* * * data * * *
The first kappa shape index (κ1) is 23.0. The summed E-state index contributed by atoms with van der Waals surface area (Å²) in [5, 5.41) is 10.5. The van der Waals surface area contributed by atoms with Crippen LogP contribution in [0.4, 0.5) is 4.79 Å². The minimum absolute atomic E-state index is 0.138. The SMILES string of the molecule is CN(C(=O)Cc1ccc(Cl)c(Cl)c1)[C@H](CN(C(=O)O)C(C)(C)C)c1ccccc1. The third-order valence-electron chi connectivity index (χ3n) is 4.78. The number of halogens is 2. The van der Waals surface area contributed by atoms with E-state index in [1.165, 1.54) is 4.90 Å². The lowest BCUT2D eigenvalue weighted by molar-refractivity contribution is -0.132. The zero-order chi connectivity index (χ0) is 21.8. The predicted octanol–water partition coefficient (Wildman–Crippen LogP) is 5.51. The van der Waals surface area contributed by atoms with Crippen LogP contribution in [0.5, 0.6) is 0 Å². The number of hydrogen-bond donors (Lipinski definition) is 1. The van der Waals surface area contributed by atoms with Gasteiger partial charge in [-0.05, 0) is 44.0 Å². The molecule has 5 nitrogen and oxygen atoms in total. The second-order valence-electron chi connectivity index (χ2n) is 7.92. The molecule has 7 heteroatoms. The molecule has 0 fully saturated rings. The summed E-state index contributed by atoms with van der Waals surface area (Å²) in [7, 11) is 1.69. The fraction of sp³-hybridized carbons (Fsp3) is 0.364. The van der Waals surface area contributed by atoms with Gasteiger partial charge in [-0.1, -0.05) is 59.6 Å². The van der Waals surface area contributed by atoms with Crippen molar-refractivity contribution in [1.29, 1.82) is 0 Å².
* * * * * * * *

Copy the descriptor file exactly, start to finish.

The first kappa shape index (κ1) is 23.0. The summed E-state index contributed by atoms with van der Waals surface area (Å²) in [5, 5.41) is 10.5. The van der Waals surface area contributed by atoms with Crippen LogP contribution in [0.4, 0.5) is 4.79 Å². The minimum absolute atomic E-state index is 0.138. The SMILES string of the molecule is CN(C(=O)Cc1ccc(Cl)c(Cl)c1)[C@H](CN(C(=O)O)C(C)(C)C)c1ccccc1. The third-order valence-electron chi connectivity index (χ3n) is 4.78. The number of halogens is 2. The van der Waals surface area contributed by atoms with E-state index in [1.165, 1.54) is 4.90 Å². The lowest BCUT2D eigenvalue weighted by molar-refractivity contribution is -0.132. The zero-order chi connectivity index (χ0) is 21.8. The predicted octanol–water partition coefficient (Wildman–Crippen LogP) is 5.51. The van der Waals surface area contributed by atoms with Crippen LogP contribution in [0.5, 0.6) is 0 Å². The number of hydrogen-bond donors (Lipinski definition) is 1. The van der Waals surface area contributed by atoms with Gasteiger partial charge in [-0.05, 0) is 44.0 Å². The molecule has 5 nitrogen and oxygen atoms in total. The second-order valence-electron chi connectivity index (χ2n) is 7.92. The molecule has 7 heteroatoms. The molecule has 0 fully saturated rings. The summed E-state index contributed by atoms with van der Waals surface area (Å²) in [7, 11) is 1.69. The fraction of sp³-hybridized carbons (Fsp3) is 0.364. The van der Waals surface area contributed by atoms with Gasteiger partial charge in [-0.1, -0.05) is 59.6 Å². The van der Waals surface area contributed by atoms with Crippen molar-refractivity contribution in [1.29, 1.82) is 0 Å².